Authorities in western Libya free 120 fighters loyal to warlord Khalifa Haftar, the latest move towards reconciliation in a UN-backed peace process aimed at ending years of violence.
Authorities in western Libya have released more than 100 prisoners who had been captured while fighting under the banner of the country's eastern-based warlord, in a gesture of reconciliation following recent accords, officials said.
The militia fighters of warlord Khalifa Haftar, were freed in the coastal town of Zawiya on Wednesday in a ceremony attended by senior officials from the newly-appointed transitional government.
The men had been held since April 2019 when Haftar launched an assault to seize control of the capital, Tripoli, and other areas in the northwest, ending with his retreat last summer.
Those released were seen wearing traditional white uniforms and caps at the ceremony in a soccer stadium, before rejoining their families.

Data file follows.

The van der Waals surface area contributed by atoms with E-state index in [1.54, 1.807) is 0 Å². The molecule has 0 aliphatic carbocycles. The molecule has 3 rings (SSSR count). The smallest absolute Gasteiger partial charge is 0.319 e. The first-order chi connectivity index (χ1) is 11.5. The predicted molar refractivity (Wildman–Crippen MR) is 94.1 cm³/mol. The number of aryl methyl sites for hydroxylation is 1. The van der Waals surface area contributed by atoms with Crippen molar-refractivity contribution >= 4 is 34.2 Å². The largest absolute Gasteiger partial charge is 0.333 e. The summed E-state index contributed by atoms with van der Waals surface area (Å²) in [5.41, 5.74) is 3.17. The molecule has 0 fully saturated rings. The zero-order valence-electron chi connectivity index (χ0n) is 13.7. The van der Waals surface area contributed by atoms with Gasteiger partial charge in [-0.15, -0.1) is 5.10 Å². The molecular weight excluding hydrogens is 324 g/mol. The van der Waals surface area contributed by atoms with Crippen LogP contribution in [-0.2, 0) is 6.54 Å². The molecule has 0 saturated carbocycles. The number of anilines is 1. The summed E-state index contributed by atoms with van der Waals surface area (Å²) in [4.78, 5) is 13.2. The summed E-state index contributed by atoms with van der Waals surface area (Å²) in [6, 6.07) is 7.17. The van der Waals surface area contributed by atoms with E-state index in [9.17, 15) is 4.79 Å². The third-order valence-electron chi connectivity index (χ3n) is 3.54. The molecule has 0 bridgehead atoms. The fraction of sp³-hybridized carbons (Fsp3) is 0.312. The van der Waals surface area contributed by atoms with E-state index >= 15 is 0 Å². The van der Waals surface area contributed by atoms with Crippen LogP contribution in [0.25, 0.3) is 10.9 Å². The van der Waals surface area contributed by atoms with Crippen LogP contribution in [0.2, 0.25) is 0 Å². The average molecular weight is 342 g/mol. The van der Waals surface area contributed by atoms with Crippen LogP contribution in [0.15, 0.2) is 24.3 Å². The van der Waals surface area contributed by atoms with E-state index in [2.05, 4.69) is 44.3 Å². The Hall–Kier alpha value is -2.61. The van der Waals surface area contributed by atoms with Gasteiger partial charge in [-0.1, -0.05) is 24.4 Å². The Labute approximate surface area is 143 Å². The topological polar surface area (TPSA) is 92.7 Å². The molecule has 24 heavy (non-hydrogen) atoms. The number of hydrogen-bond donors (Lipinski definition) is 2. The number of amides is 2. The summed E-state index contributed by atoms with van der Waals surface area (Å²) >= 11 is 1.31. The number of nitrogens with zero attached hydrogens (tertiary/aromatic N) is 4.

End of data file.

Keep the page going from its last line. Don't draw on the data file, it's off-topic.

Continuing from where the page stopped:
In a speech, Abdallah al Lafi, vice-president of the country's new presidential council, welcomed the move and called for further reconciliation and rebuilding.
"We must not pass on hatred and bitterness to our children," he said.
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Libya's warring sides agreed a ceasefire in October in Geneva, and political talks led this month to agreement on a new unity government to replace the two rival administrations that had ruled in east and west.
The process, seen as Libya's best chance in years to end the decade of chaos and violence since the 2011 NATO-backed rising against Muammar Gaddafi, remains fragile with myriad armed groups still wielding control on the ground.
Musa al Koni, a member of the three-man Presidency Council representing southern Libya, called for the release of prisoners held in eastern and southern areas.
"Such joy has no price," said Khalif al Kilan, 92, the father of one of the captives who attended a ceremony in Zawiya, 45 km west of Tripoli, to release them.
"This is the real project for national reconciliation," said Ramadan Ahmed Abujanah, deputy prime minister in the new unity government, addressing the ceremony.
The new transitional executive emerged from a complex UN-sponsored process launched in November, and its members were confirmed by Libya's parliament on March 10.
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